Life surely brings challenges. No one gets through this life on earth without experiencing some kind of suffering. Sometimes we ride the ocean waves of life smoothly, yet sometimes, when the waves get really big or come one right after another, we can feel like we are swimming upstream or even drowning! Our life isn't how or what we want it to be. We struggle in our relationships with others, with ourself, and with life. These unresolved challenges can contribute to our feeling anxious, depressed, or agitated. In the face of these unpleasant feelings and stressful circumstances, we may resort to crutches like food, alcohol, or drugs to take the edge off. Or we may develop physical or medical problems. Stress can manifest itself in so many ways that compromise our well being. Through my own experience as both a therapist and a client, I have faith that there is a path out of this turmoil, and that I can help you through it.
Our ability to meet life's challenges is often compromised when we've been emotionally injured. Our emotional wounding occurs in the context of relationship, often initially in the first relationships we have as human beings, which are those with our parents and caregivers. I believe healing those wounds therefore must also occur in relationship... we can't do it alone or by ourselves. The "therapeutic relationship"-- the relationship you have with your therapist, is then of utmost importance, because only someone who has healed or is healing their own wounds will have the capacity to help you heal yours at a deep level. My own healing, therapy, and personal growth are very much a priority for me, because I know that only if I am working towards wholeness will I be able to help you.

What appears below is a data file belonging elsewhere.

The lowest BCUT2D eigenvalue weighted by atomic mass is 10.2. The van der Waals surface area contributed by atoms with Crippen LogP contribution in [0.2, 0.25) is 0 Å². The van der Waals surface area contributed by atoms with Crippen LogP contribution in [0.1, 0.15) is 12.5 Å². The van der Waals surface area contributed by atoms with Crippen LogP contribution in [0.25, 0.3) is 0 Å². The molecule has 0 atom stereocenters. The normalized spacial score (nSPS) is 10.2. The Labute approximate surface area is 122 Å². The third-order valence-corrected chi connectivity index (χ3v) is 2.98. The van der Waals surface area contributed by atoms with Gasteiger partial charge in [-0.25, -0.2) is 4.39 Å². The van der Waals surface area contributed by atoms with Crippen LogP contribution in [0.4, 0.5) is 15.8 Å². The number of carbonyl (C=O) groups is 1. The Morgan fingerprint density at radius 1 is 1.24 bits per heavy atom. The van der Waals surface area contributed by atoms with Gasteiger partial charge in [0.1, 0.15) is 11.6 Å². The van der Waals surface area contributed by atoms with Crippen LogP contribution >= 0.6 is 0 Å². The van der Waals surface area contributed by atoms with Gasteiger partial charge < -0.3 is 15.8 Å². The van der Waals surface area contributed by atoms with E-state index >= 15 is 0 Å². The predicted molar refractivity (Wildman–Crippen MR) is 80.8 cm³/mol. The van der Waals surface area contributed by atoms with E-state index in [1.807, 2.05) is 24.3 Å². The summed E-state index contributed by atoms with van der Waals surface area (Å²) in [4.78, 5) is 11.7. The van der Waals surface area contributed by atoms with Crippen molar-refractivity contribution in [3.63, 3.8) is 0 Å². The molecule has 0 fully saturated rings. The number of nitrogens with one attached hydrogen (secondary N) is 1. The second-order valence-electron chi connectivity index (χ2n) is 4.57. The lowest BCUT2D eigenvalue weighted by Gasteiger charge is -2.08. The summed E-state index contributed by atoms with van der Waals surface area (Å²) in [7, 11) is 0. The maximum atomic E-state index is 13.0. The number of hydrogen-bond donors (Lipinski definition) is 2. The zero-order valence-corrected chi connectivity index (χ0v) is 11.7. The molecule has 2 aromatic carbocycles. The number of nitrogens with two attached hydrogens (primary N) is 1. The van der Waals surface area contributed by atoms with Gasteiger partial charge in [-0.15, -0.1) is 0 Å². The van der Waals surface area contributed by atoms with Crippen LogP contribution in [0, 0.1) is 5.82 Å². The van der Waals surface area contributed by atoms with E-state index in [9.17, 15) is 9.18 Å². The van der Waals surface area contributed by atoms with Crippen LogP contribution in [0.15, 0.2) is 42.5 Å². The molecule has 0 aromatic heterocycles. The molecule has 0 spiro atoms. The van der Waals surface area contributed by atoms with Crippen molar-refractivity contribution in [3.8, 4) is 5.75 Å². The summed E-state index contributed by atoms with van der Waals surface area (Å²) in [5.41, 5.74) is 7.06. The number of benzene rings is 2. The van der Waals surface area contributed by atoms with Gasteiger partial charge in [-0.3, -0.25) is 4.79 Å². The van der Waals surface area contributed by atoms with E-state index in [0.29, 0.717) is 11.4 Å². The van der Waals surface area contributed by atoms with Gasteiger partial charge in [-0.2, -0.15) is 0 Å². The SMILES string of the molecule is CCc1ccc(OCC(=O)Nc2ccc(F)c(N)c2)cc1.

Many psychotherapies are about trying to counteract symptoms or problems you may be experiencing by teaching you what would be a more desirable response to the problem you are having, then having you practice this response. These therapies may be about telling you to change your thinking or behavior, with the hope that eventually this new response or way of thinking will become stronger in your brain than your old response. The trouble with these approaches is that the symptom or problem is not transformed so that you no longer have it. The last five years I've been receiving training in and practicing a new approach to change called Coherence Therapy, an exciting new therapeutic modality which gets to the root of your problem and catalyzes change on a deep level. This therapy is experiential, not based on my analyzing you or telling you what to do. I find that this approach is often very effective. That said, I may also use other techniques with you depending on what, in my clinical judgement, will help you the most rapidly and profoundly.